Ground Operations – October 17-18, 2002
The presentations and discussions highlighted the unique humanitarian issues raised by military interventions with a significant ground force component. Participants used the case of Operation Enduring Freedom in Afghanistan to explore the tension between centralized and decentralized operations, appropriate to air power, and the U.S. interactions with local forces.
Discussions helped identify situations in which ground operations are most challenging from a humanitarian perspective. In particular, participants addressed questions such as whether the United States' use of heavy firepower in urban areas to ensure maximum protection for ground forces is outdated, due to the effects on civilian populations on the ground.
Other areas of discussion included the tensions between the military and humanitarian organizations operating in areas of conflict, the legal and ethical issues of policy of targeted killing, and the difficulties of distinguishing between civilians and combatants in urban operations.
Civil-Military Relations: A Military Civil Affairs Perspective
By Major Kimberly Fields, USA
Major Fields discusses possible explanations for the deterioration in post-conflict civil-military relations she recently served as the strategic planner for the Joint Civil-Military Operations Task Force in Kabul, Afghanistan. She assesses the challenges which faced the first-ever Coalition Joint Civil-Military Operations Task Force (CJCMOTF) - which included a lack of guidance and resources - suggests areas for improvement on the part of both the military and the international assistance community to more effectively approach post-conflict humanitarian assistance.
Mr. Lubell analyzes the difficulties in the differentiating combatants and civilians during ground operations in urban environments using the case study of the March-April 2002 Israeli Defense Force (IDF) intervention in the Jenin refugee camp. He argues that a number of factors, including unclear military objectives, denial and prevention of medical aid, and the use if human shields, vague rules of engagement, and the use of certain tactics and weapons such as Flechette shells and international destruction of civilian objects demonstrate an inadequate separation of combatants from noncombatants and thus insufficient protection by the IDF of noncombatants.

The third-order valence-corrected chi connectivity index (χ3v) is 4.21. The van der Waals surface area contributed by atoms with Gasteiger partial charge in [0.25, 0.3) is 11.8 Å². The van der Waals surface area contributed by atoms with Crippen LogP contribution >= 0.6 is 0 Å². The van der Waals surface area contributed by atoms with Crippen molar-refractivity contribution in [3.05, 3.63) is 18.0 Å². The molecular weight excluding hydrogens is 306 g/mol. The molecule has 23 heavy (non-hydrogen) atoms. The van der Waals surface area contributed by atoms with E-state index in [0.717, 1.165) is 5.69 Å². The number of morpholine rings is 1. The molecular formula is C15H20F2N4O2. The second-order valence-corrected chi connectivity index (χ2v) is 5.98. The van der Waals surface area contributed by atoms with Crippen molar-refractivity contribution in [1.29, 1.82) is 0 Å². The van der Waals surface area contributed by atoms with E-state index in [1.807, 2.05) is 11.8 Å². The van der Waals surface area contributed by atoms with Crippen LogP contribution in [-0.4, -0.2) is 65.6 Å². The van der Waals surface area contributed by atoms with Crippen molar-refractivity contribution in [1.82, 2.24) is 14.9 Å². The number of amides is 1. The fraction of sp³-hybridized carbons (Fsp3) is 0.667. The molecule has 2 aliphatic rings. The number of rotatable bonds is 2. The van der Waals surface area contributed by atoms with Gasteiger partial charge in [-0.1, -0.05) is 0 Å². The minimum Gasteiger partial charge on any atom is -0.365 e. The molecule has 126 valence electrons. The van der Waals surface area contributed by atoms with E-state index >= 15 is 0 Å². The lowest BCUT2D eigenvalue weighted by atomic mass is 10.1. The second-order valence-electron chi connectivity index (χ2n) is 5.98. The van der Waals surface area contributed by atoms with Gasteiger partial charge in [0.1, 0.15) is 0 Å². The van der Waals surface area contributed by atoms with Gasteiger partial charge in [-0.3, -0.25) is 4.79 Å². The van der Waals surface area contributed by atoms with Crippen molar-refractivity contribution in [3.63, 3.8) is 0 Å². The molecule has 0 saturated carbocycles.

Dr. Luft also uses the March-April 2002 Israeli Defense Force (IDF) intervention in the Jenin refugee camp as a case study. He highlighted two main challenges of conducting a ground operations in urban environments: defining combatants and dealing with the mass media. Dr. Luft discussed the difficulties of singling out the enemy when traditional uniforms were not worn, and non-traditional combatants such as women and children became aggressors. He called the IDF's decision to block media coverage in Jenin a "double-edged sword", since it was necessary to preserve the troops' freedom of interaction, yet it facilitated "anti-Israeli propaganda" with "strategic implications on the entire campaign."
Memorandum on Executive Order 12333 and Assassination
By Colonel W. Hays Parks, USMCR
This Memorandum of Law was originally published in 1989 in The Army Lawyer as an analysis of national and international legal interpretations of assassination. The memo is not a statement of policy, but was written to provide guidance in revising a U.S. Army Field Manual. It discusses the definition of assassination in wartime and peacetime. The memo concludes that the use of military force against legitimate targets that threaten U.S. citizens or national security does not constitute assassination and would therefore not be prohibited by Executive Order 12333 or by international law.
Understanding Collateral Damage – June 4-5, 2002
During the March workshop, military participants coined the phrase "collateral damage management (or mitigation)" - CDM - to refer to a proposed process by which the U.S. armed forces would more comprehensively and systematically seek to minimize unintended harm to civilians. This meeting aimed to help identify the opportunities and challenges in improving CDM.
The discussions focused on the legal, political, and moral standards that should be applied to the means of intervention as well as the limitations on upholding and raising these standards. We found that there is an overall lack of agreement between the two communities about the standards used to evaluate violations and how the U.S. military learns from its mistakes. For example, there was extensive debate over whether civilian deaths were a meaningful metric in assessing an intervention and who should be responsible for gathering information on civilian casualties.